Friday, December 20, 2013

Daughter Cell


 * Jay Hartlove did an interview with me and that will be posted under the "Author Interviews" tab on this blog. *

Possible Spoiler Alert within the review below.

When I was first asked to consider this book for review, I was very intrigued due to my science background. The thought that someone's soul could be altered into someone else or not even exist because of genetic manipulation was extremely interesting. This book is the second in the Isis Rising Trilogy by Jay Hartlove and I have not had the chance to read the first one as of yet, but do not necessarily think that the story was hard to follow because of that.

While I enjoyed the thought process behind the science, I was a little disappointed with respect to the end result. Hartlove must have done a great deal of research to get the scientific language just right within the pages of this book, but I had a hard time wrapping my mind around how introducing a virus with new genetic material could alter the person's appearance relatively quickly. There wasn't an explanation for this. Does the DNA being introduced need to be from an individual that is relatively the same size and shape as the individual it is being injected into? What about introducing DNA across genders? How would that work in regards to a person's appearance and how much pain would be involved on the patient whose DNA is being manipulated? There were just too many unaddressed questions for my liking. However, I will say that it is a very thought provoking book and that is something that I do like very much. 

The other issue that I had with respect to the DNA manipulation was that the "soul altering" book cover blurb wasn't really addressed. There were a few moments at the end of the book where Hartlove tried to explain it, but it felt unresolved and open ended. Perhaps that was the author's true intention, to make the reader think about the prospect of how altering DNA could create a completely different soul in a person who already has one.

In terms of his characters, I thought that emotional development of the main character Randolph was very well developed. His grief over the loss of his wife and the possible upcoming loss of his daughter that was now in a coma was very heartfelt by the reader. However, I had a hard time believing his reaction to some of the situations that he found himself in. When he woke up after four months of being blacked-out, I do not think that I would have been as calm or collected as he was. Even after my best friend and business partner came walking out of the other room, I would still have freaked out completely. Some of the explanations for different complications Randolph had throughout the story given to him by his partner seemed hard to believe as well and I began to reassess the validity of the overall storyline.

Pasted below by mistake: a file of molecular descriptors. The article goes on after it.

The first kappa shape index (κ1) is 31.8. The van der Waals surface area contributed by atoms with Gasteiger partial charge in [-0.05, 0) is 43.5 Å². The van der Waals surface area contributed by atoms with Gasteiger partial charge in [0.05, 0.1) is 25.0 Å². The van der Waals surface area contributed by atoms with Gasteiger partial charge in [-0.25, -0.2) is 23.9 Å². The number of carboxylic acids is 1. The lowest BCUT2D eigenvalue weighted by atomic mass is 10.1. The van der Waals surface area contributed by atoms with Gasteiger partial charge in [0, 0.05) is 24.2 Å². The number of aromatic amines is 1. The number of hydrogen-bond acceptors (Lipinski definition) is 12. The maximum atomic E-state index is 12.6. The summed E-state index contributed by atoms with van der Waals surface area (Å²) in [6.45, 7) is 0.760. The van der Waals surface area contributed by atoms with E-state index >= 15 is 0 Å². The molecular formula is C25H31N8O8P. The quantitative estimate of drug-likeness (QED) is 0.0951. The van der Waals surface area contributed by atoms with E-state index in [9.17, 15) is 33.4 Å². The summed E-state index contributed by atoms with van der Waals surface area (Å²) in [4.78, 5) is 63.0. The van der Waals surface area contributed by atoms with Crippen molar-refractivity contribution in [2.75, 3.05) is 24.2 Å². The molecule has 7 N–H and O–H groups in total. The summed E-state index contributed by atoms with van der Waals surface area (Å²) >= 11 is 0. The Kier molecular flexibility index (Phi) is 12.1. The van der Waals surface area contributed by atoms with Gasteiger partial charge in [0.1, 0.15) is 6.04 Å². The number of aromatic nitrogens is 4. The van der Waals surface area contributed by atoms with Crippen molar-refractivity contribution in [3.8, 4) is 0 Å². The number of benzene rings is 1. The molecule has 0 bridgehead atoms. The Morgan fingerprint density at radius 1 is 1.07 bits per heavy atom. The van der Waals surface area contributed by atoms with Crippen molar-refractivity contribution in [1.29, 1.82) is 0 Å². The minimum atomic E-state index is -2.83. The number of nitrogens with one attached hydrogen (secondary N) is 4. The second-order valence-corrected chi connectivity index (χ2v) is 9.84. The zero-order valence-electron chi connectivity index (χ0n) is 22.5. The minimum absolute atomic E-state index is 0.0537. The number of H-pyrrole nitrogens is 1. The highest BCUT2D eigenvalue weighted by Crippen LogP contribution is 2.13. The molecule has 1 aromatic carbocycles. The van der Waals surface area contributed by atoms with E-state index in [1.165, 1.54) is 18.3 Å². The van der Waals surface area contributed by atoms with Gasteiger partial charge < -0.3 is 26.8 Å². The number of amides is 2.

The one thing that I was expecting was that Sanantha Mauwad, the psychiatrist and character that the series is based around, would have been a bigger part of the overall book. But that was not the case and she was written in a supporting role, which was disappointing for me. I did not get a very good feel for her as a character and would have liked a little more development into her Voodoo belief system. Perhaps this development was done in the first book in the series and was not expanded on here in this book. Overall, I would have liked more of her and less of some of the other characters.

Lastly, the villain and the type of Chi Black Magic that he used seemed odd to me. I do not know much about that Eastern tradition of Chi or the dark Chi magic that he apparently used, but I had a hard time believing that he would be able to kill someone with a single thought or that he could control anyone with thought. His identity seemed very apparent to me almost from the get go, which also was a little disappointing. I like it when the authors make me work a little to figure things out. 

Overall, this book had a decent storyline that flowed relatively smoothly from one chapter to the next. There seemed to be a good mix of different types of characters and an intriguing plot that made me want to keep turning the pages. I think that there were some areas that should have been expanded on and maybe some other issues that could have been dealt with a little differently. 

If you enjoy books that keep you asking questions and have a slight Michael Crichton scientific undertone to them, then this book may be something you should check out. If you need all the questions your mind begins to ask answered at the conclusion of the book, then you might want to skip this one.

Rating: 3 out of 5

I was given a copy of this by the author via Bostic Communications; I was not paid to give this review.

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